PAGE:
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Green COVID-19 recovery packages can boost economic growth and tackle climate change

last modified May 06, 2020 03:24 PM

Researchers find long-term, climate-friendly stimulus policies are often superior in overall economic impact – not just in slowing global warming.

An analysis of possible COVID-19 economic recovery packages shows the potential for strong alignment between the economy and the environment. The direction of these measures over the next six months will largely determine whether the worst impacts of global warming can be avoided, and research published today reveals that climate-friendly policies can deliver a better result for the economy – and the environment.

Drawing on a global survey of senior central bank and finance ministry officials, as well as learnings from the 2008 financial crisis, economists found that green projects create more jobs, deliver higher short-term returns per dollar spent and lead to increased long-term cost savings, by comparison with traditional fiscal stimulus. A team of internationally-recognised experts came together to assess the economic and climate impact of taking a green route out of the crisis. They catalogued more than 700 stimulus policies into 25 broad groups, and conducted a global survey of 231 experts from 53 countries, including from finance ministries and central banks.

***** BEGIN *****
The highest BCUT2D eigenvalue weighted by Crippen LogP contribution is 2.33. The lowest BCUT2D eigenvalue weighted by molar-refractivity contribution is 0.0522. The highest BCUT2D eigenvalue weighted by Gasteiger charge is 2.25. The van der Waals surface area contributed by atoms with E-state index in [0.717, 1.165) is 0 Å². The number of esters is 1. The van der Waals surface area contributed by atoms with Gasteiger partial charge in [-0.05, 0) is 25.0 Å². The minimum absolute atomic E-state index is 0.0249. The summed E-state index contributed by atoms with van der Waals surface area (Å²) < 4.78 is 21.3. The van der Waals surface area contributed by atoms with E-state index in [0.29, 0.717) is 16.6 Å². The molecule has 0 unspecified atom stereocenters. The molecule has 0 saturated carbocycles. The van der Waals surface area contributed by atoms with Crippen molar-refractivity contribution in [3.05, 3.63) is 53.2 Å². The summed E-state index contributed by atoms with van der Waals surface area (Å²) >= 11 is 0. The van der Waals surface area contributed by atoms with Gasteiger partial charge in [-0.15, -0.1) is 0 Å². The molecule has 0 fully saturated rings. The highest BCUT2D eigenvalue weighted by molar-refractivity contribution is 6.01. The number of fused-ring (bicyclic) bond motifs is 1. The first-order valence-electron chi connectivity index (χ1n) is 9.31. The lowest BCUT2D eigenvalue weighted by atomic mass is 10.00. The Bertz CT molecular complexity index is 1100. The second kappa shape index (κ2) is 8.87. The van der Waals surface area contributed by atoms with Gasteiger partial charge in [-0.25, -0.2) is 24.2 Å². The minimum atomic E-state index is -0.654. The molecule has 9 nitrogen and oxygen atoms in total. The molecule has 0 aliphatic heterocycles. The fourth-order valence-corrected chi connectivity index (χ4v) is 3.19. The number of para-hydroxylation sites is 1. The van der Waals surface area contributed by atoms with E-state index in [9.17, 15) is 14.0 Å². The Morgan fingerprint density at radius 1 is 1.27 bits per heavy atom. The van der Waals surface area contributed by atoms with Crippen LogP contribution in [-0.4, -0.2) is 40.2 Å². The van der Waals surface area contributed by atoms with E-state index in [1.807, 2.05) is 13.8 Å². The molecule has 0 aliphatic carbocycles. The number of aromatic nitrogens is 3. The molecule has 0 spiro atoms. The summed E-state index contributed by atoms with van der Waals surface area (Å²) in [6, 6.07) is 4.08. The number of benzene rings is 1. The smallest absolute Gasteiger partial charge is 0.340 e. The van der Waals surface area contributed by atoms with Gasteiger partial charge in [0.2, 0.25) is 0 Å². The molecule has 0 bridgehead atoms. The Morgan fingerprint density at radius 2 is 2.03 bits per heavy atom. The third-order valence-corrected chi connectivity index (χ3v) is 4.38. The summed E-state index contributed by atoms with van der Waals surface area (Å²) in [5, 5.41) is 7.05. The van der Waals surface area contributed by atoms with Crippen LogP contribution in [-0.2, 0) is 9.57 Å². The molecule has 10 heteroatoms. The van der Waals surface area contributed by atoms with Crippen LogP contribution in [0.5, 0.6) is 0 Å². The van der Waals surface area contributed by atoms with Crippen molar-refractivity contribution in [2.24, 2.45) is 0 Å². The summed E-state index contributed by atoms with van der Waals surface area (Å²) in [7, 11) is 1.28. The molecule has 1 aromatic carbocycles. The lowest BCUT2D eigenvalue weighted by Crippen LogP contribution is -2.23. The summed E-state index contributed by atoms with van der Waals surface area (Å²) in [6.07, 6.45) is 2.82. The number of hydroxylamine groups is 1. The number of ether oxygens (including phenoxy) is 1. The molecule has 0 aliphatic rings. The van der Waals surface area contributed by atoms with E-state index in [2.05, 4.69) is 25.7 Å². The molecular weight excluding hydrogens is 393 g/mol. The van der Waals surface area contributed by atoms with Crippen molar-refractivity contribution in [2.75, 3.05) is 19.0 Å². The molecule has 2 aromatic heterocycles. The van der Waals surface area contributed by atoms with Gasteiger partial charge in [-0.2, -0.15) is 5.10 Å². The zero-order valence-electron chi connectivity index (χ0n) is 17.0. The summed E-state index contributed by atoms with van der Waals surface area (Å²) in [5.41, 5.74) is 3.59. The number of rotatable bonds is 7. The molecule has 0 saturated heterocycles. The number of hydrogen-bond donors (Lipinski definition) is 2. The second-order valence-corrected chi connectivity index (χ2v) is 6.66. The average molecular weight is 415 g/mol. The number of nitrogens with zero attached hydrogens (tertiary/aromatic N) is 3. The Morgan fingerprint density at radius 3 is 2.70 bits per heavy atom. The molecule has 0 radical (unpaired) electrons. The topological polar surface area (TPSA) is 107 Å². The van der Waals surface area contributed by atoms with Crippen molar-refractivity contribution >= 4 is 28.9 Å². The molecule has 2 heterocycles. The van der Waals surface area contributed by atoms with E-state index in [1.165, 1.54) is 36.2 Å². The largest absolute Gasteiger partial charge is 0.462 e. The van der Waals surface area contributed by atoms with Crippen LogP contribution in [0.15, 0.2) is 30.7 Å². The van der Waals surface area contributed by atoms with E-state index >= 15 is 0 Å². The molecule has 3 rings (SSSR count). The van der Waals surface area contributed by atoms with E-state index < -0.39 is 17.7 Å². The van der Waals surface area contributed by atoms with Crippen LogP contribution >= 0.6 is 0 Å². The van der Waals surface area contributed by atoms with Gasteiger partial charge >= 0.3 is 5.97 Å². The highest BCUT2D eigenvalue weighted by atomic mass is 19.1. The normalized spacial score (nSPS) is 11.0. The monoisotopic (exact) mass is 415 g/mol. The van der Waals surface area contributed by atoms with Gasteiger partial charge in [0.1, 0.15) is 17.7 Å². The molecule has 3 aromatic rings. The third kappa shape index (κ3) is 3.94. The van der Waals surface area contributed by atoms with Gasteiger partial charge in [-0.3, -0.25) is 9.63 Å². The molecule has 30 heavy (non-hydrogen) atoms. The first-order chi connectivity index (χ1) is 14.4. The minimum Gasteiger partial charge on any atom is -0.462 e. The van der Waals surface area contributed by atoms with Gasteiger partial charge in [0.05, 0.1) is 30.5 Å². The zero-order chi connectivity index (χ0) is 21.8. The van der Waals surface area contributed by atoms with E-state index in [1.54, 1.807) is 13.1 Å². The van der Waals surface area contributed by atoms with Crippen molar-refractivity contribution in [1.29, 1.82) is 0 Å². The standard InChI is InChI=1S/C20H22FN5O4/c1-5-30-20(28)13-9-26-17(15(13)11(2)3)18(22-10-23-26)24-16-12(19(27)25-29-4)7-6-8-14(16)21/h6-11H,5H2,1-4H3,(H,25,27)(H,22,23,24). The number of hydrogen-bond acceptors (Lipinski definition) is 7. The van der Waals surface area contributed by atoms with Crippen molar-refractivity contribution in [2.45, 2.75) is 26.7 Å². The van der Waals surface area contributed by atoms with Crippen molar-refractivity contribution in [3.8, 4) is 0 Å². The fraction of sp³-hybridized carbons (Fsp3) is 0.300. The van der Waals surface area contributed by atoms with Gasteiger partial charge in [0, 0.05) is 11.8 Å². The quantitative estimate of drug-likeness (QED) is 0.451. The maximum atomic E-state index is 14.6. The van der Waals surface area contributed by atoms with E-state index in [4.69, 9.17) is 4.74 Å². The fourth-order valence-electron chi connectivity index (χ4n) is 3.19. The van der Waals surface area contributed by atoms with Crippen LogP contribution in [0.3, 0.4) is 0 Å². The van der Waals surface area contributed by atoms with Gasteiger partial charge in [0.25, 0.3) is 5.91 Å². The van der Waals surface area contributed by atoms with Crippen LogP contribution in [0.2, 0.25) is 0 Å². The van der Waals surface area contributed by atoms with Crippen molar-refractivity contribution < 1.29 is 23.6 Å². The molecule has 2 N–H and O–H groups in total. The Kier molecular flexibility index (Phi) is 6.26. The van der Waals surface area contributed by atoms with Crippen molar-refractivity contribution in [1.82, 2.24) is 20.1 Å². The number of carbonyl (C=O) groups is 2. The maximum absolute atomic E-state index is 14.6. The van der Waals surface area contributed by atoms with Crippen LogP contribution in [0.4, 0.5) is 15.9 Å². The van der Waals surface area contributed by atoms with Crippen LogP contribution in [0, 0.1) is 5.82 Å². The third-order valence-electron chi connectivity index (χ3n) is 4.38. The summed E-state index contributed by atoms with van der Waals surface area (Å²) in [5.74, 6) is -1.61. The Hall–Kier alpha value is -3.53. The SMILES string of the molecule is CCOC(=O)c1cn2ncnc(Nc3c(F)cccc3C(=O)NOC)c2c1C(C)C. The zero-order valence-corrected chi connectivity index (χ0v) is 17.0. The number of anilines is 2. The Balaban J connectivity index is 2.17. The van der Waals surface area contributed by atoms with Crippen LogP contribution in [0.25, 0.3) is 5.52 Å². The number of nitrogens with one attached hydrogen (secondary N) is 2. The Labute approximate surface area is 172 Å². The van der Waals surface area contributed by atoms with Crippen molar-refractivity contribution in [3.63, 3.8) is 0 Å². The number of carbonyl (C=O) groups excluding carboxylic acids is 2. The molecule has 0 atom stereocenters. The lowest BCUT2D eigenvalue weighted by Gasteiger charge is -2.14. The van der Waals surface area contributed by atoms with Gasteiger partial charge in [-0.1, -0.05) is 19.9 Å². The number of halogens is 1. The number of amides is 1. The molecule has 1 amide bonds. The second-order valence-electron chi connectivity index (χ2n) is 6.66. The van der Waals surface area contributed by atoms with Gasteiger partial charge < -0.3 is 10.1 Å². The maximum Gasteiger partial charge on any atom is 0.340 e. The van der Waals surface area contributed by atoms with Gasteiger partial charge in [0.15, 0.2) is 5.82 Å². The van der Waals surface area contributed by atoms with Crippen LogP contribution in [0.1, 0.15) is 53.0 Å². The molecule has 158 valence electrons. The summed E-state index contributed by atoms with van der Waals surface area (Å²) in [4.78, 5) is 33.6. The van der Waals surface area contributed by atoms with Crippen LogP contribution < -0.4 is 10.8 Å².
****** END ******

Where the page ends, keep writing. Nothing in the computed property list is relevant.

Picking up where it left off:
In addition, the COP26 Universities Network has drawn on this research and other analyses to create a briefing for policymakers outlining a path to net-zero emissions economic recovery from COVID-19. The network, a growing group of more than 30 UK-based universities, including the University of Cambridge, was formed to help deliver climate change outcomes at the UN Climate Summit in Glasgow and beyond. 


As ever, good can be extracted from even the darkest hour, but it requires clear thinking, imagination and bold leadership."

Emily Shuckburgh (Cambridge Zero, University of Cambridge) 

Click here for the full University of Cambridge article.

Click here for the briefing - "A net-zero emissions economic recovery from COVID-19. COP26 Universities Network Briefing"(2020)

Click here for the study - “Will COVID-19 fiscal recovery packages accelerate or retard progress on climate change?" Oxford Review of Economic Policy 36 (S1).  


Image credit: Vlad Tchompalov, Unsplash.